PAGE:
036: How To Use A Habit Tracker
In this episode Lucy talks about how to use a habit tracker. Learn how a habit tracker can help you to be consistent and how and when to start new habits. Use the Stand Up To Anxiety Journal as a habit tracker. Click here to order yours.
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In today’s episode, I’m going to talk about how to use a habit tracker and how to get consistent with your habits. So a habit tracker was a really, really good way to help you get consistent with new habits, I find it really, really rewarding to tick them off as I do them and to be able to see my progress and to know how consistent I’ve been.
It’s also a really good way to reward yourself. So I really recommend when getting started with new habits that you set yourself a reward. So for example, if you do your new habits every single day for a week, reward yourself with something that you really love and that you enjoy doing. That will just help you to get motivated to do that new habit every day.
So I first used a habit tracker back in 2020, during the first lockdown here in the UK, when I was worried for my physical and mental health, and I felt like I needed to take some more control over it. So I began to make some new habits. For example, a few of them were to meditate, read, journal, eat healthy foods to eat my fruit and vegetables and to limited amount of sugary foods to less than two. Also to drink two litres of water to go for a walk outside to get some kind of exercise to talk about my feelings. Back then I was on some supplements as well. So to take those supplements. And I found it really, really powerful.
I used a bullet journal that I just ordered on Amazon, to be able to have that bullet journal to literally open up at the end of every single day and tick off what I had done helped me to get consistent. If it was nine o’clock at night, and I hadn’t yet meditated, believe me, I was meditating because I wanted that tick. So it’s a really, really powerful tool because it’s something that you can visually see, there is actually space for this in the Stand Up To Anxiety Journal, which is what I use now, I no longer use a bullet journal, because I don’t like to be committed to too many different things. And obviously, once I created the Stand Up To Anxiety Journal, I wanted to use my own journal rather than someone else’s. So now I use my own journal to track this.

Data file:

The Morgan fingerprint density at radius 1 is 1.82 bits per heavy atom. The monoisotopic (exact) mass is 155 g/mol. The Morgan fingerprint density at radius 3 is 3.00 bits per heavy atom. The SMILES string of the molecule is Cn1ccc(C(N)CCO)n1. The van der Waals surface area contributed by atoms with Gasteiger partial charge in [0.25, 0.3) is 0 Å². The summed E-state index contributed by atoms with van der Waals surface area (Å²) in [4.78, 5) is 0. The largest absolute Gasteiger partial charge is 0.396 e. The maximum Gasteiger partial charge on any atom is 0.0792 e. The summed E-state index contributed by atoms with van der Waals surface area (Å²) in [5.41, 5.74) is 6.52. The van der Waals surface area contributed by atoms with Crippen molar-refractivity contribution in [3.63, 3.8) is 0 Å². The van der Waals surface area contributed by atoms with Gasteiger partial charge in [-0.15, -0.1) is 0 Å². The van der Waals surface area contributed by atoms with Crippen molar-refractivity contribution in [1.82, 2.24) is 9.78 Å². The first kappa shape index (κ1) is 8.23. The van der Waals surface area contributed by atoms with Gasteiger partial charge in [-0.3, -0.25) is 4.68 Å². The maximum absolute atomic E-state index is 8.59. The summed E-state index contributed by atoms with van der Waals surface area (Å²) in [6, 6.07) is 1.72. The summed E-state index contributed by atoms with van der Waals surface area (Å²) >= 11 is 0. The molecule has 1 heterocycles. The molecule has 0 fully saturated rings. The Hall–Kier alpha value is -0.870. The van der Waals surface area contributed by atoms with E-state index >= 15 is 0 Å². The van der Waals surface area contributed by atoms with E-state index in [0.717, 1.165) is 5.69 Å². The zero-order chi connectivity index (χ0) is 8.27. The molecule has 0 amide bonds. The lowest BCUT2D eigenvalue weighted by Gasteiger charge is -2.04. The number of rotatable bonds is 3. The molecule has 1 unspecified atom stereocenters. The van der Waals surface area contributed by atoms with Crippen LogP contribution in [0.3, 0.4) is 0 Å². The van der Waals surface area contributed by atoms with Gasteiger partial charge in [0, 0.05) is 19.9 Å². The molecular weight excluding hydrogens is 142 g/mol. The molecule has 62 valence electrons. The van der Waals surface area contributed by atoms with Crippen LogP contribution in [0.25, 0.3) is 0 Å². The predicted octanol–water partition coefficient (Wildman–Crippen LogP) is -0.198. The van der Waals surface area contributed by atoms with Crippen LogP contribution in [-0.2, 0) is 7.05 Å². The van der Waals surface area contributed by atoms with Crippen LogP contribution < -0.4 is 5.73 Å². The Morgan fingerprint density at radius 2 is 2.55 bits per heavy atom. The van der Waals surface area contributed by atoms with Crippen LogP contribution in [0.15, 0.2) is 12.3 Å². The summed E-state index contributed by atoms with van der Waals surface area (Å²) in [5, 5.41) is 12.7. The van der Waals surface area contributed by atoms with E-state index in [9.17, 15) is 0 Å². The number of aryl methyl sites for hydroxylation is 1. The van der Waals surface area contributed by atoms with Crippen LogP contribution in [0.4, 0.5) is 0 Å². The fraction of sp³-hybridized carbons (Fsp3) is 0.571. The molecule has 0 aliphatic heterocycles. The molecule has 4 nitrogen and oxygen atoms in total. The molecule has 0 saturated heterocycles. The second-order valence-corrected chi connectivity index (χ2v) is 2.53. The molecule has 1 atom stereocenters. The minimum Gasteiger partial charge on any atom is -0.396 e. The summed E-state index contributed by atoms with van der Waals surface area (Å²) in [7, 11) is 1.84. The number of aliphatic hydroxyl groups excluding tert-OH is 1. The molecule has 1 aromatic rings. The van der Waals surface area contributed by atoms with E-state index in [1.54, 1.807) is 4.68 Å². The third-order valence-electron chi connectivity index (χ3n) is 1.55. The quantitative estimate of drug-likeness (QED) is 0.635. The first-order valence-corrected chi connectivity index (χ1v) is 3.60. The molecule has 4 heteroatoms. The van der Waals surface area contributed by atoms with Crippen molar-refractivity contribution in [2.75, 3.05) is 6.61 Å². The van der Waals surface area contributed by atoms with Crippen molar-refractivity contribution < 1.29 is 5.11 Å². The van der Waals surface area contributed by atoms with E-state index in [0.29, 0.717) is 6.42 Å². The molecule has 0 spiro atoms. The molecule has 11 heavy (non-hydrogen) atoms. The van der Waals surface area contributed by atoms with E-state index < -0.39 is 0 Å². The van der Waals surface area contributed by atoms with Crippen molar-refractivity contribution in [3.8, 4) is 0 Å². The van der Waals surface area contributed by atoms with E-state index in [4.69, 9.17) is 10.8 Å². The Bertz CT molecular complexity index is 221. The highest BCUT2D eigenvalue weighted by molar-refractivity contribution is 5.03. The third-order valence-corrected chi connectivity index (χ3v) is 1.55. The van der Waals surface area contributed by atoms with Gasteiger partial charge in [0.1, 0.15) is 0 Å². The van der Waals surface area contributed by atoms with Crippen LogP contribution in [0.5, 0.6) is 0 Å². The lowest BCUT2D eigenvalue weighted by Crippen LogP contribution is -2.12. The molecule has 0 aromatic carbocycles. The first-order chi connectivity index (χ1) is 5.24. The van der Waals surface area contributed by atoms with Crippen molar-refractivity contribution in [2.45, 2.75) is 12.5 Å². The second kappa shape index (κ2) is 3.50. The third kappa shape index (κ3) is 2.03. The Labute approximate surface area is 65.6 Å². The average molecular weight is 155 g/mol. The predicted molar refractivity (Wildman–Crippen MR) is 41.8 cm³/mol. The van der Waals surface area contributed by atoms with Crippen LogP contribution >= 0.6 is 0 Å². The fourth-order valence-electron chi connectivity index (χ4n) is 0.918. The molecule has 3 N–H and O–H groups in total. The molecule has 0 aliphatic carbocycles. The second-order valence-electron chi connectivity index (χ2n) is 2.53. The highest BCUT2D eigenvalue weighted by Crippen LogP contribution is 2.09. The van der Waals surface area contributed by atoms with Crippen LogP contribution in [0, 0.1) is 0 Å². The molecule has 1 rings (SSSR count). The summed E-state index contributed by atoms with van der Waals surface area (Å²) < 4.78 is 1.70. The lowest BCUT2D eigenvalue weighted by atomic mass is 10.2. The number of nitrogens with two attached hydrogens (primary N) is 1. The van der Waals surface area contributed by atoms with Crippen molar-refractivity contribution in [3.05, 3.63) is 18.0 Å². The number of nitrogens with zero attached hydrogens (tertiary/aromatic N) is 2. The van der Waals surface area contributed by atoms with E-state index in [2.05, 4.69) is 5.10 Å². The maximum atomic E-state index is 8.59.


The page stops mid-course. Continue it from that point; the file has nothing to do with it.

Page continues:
But the one good thing about it, as well as the motivation and the consistency is also that you can notice patterns. So if for example, and this happened for me with yoga, yoga was one of the ones that I wanted to do but I found that I was only doing it two or three times a week instead of every single day. So it gives you the opportunity to recognise the ones you’re not quite as consistent with and to ask yourself why. So is that because you haven’t got the time for it? Is it because you actually just don’t like it? Is it that you just you don’t have the resources, you need to actually do it? Why are you not doing that habit? Why are you not consistent with that one when you’re consistent with all the others?
And then if your answer is actually no, I don’t enjoy that anymore, or I don’t like it, or I just don’t want to do it. That’s fine. And you recognise that then I would really suggest that you stop trying to do it. Because like I said, the ticks are really motivating. And if there’s something in there that you just don’t want to do, that can then get quite anxiety inducing and actually not help you at all having something in there that you don’t want to do. But it’s stressing you out equally because you’re not ticking it everyday, you’re not getting the activity done. So it’s a really good way to be able to recognise the ones you do like and the ones you don’t.
I’ve always said don’t ever force yourself to do something that you don’t enjoy. So stop the ones you don’t like but continue the ones that you do. It’s also really good because you can add new ones in as and when you feel ready. What I would suggest is that you start small, so in the Stand Up To Anxiety Journal there are space for six positive daily habits. Now, mine at the moment are meditate, visualise, journal, read, 9pm tech stop where I just stopped all of my technology and less than two sugary foods, which I eventually hope to narrow down to just one sugary food and then maybe even less than one a day. So a few a week. However, we’ll get there when we get there because I love my sugar.
I have got really consistent with those habits and I know I can see my progress over time, I can see how committed I’ve been to them in the journal. But I wouldn’t suggest that you go from having absolutely no habits to having 6, 8 or 10 unless you are used to doing them. So for example, if you already do two or three, then you can do six because you’re doing the two or three that you already do. Plus you’re adding two or three more so that would be manageable and then as and when you feel ready, add more into your day. But don’t commit to too much because that will just have the adverse effect and then you’re gonna be back to square one with struggling about being committed to too much.
I hope you found that really useful. If you would like to get started with tracking new habits, I really suggest you get the Stand Up To Anxiety Journal so that you can use the space in there to tick off every day once you’ve done your habit. It’s a really great thing to do. I absolutely love using habit trackers. And it’s a really good way to reward yourself as well and make sure that you do because rewards aren’t just for kids. We don’t just give gold stars and rewards to children. I think we should definitely have them as adults too. So make sure that you reward yourself for being consistent with your new habits.
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